Thursday, 29 June 2017

Putting Munsell to the test

I have been an advocate of Munsell's '5 primaries' colour theory for years but have always tended to teach colour using the commonly accepted 12 part triadic colour wheel. Since the latter, with its different possible colour harmonies such as triadic, split complementary, tetradic and so on, can be quite complex to put into practice I have always encouraged students to stick with a simple analogous palette - to quote Kathy Gill "a slice of the colour pie".

Last week a bit the bullet and decided to introduce Munsell to my more advanced students. I avoided the quasi scientific stuff relating to the relationship between tone, hue and chroma and concentrated solely on using the ten part Munsell colour wheel as a way of creating dynamic paintings. I gave a presentation demonstrating how, having chosen a dominant colour for the painting, the artist then added the Munsell complementary colour supported by two discord colours. I explained how the complement was often used at the focal point with the discords usually, but not always, in the same area.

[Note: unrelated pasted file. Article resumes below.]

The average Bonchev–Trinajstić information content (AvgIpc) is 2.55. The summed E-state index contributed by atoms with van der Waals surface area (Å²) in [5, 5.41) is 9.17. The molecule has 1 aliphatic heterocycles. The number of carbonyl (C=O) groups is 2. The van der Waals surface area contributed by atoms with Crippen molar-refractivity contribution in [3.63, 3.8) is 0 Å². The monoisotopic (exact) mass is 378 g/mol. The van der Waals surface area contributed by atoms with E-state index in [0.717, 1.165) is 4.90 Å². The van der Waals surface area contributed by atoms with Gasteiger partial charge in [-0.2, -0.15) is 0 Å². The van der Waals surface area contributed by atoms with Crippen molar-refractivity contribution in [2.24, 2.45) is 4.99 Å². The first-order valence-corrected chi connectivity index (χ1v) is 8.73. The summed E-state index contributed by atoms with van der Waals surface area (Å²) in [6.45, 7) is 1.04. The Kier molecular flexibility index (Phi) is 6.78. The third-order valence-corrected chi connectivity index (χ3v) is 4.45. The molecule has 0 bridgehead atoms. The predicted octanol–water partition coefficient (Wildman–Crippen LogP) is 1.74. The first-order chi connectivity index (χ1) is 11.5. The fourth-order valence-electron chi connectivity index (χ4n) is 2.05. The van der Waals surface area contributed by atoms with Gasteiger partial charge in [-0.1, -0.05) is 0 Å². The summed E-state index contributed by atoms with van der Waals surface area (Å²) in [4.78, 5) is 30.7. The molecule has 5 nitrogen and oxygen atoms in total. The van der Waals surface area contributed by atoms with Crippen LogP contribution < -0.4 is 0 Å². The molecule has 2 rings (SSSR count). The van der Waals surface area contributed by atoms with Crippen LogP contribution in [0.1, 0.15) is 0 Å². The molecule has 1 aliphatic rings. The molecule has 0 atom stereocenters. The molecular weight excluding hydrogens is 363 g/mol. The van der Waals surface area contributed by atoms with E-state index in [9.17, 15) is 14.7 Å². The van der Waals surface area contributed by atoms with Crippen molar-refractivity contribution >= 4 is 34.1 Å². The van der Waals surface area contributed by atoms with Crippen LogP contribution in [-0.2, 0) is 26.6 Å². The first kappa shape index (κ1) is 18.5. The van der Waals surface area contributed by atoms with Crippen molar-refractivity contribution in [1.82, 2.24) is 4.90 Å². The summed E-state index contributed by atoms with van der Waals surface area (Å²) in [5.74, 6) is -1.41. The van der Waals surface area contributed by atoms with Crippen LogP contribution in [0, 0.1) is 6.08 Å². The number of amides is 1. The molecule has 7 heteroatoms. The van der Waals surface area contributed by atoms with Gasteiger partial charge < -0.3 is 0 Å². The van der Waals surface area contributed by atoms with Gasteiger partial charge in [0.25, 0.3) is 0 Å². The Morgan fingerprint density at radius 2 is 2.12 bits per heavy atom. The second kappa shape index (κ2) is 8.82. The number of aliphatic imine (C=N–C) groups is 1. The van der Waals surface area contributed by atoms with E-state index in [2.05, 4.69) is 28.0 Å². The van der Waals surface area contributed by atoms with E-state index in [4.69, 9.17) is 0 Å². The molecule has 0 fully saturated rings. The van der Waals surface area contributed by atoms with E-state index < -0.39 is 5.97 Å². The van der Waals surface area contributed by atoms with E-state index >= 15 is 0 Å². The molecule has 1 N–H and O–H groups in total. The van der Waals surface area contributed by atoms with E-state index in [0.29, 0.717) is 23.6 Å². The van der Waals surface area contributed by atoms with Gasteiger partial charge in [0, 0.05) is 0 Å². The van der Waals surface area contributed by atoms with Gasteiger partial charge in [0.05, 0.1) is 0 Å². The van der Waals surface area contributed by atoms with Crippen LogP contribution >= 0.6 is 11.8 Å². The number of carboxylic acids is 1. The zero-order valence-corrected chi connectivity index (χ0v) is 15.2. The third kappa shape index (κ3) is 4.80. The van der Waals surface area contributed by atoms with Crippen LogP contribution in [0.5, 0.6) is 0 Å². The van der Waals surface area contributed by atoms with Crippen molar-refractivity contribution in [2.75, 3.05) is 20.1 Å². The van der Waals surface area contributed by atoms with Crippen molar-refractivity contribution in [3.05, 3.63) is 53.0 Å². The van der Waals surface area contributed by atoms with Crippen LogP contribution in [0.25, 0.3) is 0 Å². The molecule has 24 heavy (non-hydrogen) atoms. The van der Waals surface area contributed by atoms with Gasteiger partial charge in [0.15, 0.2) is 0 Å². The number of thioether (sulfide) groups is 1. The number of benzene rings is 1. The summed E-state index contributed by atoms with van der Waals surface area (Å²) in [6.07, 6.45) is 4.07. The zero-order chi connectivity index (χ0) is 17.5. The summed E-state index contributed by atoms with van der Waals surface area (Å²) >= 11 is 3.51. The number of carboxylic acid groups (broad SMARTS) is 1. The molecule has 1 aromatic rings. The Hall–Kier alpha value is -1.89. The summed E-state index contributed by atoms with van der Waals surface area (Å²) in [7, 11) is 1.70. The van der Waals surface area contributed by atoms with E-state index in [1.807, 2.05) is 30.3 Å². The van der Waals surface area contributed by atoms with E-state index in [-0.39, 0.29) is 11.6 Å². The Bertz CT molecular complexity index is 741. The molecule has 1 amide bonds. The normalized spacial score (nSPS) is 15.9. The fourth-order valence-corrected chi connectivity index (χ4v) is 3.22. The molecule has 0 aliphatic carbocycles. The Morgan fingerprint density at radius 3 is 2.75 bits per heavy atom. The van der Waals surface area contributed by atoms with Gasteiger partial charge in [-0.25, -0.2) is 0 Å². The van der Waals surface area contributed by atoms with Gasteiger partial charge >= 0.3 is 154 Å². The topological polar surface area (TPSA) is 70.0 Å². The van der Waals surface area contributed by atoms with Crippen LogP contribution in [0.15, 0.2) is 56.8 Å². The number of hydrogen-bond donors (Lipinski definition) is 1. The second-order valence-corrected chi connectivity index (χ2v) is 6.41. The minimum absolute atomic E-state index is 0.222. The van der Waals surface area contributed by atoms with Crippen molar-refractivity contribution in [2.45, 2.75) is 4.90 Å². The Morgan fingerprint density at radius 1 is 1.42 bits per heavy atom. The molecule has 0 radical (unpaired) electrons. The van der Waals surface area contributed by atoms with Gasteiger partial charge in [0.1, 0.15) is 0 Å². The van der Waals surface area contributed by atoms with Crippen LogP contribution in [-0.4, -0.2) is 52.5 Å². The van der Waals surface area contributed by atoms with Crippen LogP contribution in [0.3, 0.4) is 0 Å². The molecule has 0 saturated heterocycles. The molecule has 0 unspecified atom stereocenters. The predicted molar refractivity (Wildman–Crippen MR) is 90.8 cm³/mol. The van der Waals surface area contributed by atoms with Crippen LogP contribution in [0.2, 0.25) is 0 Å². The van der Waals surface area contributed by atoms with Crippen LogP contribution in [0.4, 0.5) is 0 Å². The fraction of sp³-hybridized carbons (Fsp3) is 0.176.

My students then began work on producing a painting based on the principles I had outlined and I look forward to seeing the results.

In the meantime I thought I should practice what I preach so here is a small study that incorporate the principles I outlined:

"Avocado"  8" x 6" Acrylic on paper

Dominant colour: Purple Blue; complementary colour: Yellow; discord colour #1: Red; discord colour #2: Green.

I'll post some of my students paintings based on the Munsell wheel in due course.

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